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CAS president John Coates has been asked to nominate a three-man independent commission to look at the Lance Armstrong scandal.
The UCI announced last month they would establish a fully independent investigation into various accusations levelled at the governing body by the United States Anti-Doping Association, which concluded that
Armstrong and his United States Postal Service team ran "the most sophisticated, professional and successful doping programme that sport has ever seen".
Armstrong was banned for life and all his results from August 1, 1998 were expunged, including his wins at the Tour de France from 1999 to 2005, a move the UCI ratified despite coming under fire themselves from a number of quarters.
Although they denied any wrongdoing, it was decided to commission an independent probe.
Three-time Tour winner Greg LeMond is among those to call for a change of leadership, but president Pat McQuaid and his predecessor Hein Verbruggen, now honorary president, have stood firm.
They have moved quickly to set the ball rolling and have announced today the commission will comprise three members from differing fields.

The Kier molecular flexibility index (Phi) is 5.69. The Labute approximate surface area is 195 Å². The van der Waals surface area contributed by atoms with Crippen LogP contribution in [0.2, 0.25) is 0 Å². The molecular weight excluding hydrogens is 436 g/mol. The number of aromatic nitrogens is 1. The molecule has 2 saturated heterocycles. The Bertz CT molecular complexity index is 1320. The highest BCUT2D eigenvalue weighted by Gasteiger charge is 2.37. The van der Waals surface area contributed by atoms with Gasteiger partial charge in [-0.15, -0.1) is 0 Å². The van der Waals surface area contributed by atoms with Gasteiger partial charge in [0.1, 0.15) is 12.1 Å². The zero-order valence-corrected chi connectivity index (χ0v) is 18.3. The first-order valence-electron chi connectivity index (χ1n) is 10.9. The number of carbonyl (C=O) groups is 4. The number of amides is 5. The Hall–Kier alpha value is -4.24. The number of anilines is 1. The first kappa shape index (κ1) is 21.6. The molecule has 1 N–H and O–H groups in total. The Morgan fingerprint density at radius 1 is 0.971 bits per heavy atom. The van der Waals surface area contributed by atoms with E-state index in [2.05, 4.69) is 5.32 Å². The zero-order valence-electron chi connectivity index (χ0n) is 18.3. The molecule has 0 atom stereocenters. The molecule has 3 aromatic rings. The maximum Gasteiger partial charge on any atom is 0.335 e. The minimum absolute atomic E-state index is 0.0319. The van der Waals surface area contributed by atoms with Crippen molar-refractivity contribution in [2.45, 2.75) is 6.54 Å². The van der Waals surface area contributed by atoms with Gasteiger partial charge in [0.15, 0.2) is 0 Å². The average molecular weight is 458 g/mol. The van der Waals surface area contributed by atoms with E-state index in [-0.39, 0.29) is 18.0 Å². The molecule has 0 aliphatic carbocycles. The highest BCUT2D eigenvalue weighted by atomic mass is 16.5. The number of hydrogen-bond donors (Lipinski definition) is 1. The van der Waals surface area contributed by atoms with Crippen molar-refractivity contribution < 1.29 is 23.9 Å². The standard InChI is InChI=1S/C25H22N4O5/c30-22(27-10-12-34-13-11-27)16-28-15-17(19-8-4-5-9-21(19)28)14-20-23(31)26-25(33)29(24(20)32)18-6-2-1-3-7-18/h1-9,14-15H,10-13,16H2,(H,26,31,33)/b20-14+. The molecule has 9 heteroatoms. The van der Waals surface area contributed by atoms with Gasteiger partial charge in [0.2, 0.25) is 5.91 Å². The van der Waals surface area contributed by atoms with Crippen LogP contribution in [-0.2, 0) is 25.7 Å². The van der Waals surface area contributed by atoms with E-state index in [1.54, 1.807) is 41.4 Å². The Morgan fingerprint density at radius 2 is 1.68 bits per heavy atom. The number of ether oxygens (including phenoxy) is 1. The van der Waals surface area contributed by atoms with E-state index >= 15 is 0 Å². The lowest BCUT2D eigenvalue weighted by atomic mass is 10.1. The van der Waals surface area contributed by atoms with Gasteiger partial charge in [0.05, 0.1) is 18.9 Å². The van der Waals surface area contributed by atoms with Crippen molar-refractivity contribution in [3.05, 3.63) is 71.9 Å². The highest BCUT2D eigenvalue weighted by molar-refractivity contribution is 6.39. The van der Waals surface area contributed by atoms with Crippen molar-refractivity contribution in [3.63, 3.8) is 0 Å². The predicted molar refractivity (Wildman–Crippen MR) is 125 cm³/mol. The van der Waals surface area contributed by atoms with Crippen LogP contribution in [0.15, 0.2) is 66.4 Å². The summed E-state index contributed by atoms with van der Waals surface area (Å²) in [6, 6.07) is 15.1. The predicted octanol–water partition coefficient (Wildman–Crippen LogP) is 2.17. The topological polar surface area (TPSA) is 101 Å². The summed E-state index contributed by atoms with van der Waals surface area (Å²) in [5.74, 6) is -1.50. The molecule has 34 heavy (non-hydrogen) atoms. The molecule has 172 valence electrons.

The first, who will be the chair, will be a senior lawyer, the second a forensic accountant and the third will be an experienced sports administrator. All three will be independent of cycling.
They will decide upon the scope of the investigation with the UCI having drawn up draft terms of reference to address the main issues raised by the USADA report.
According to the UCI, they have already contacted names recommended by Coates for the legal and sports administrator members of the commission, whose final report and recommendations will be published no later than June 1, 2013.
UCI president McQuaid, said: "We would like thank John Coates for his recommendations, which we will follow to the letter.
"The purpose of this independent commission is to look into the findings of the USADA report and ultimately to make conclusions and recommendations that will enable the UCI to restore confidence in the sport of cycling and in the UCI as its governing body.
"Cycling is one of the world's most popular sports, both for participants and spectators and it has a bright future. Those who will define that future can be found among the current generation of riders who have chosen to prove that you can compete and win clean."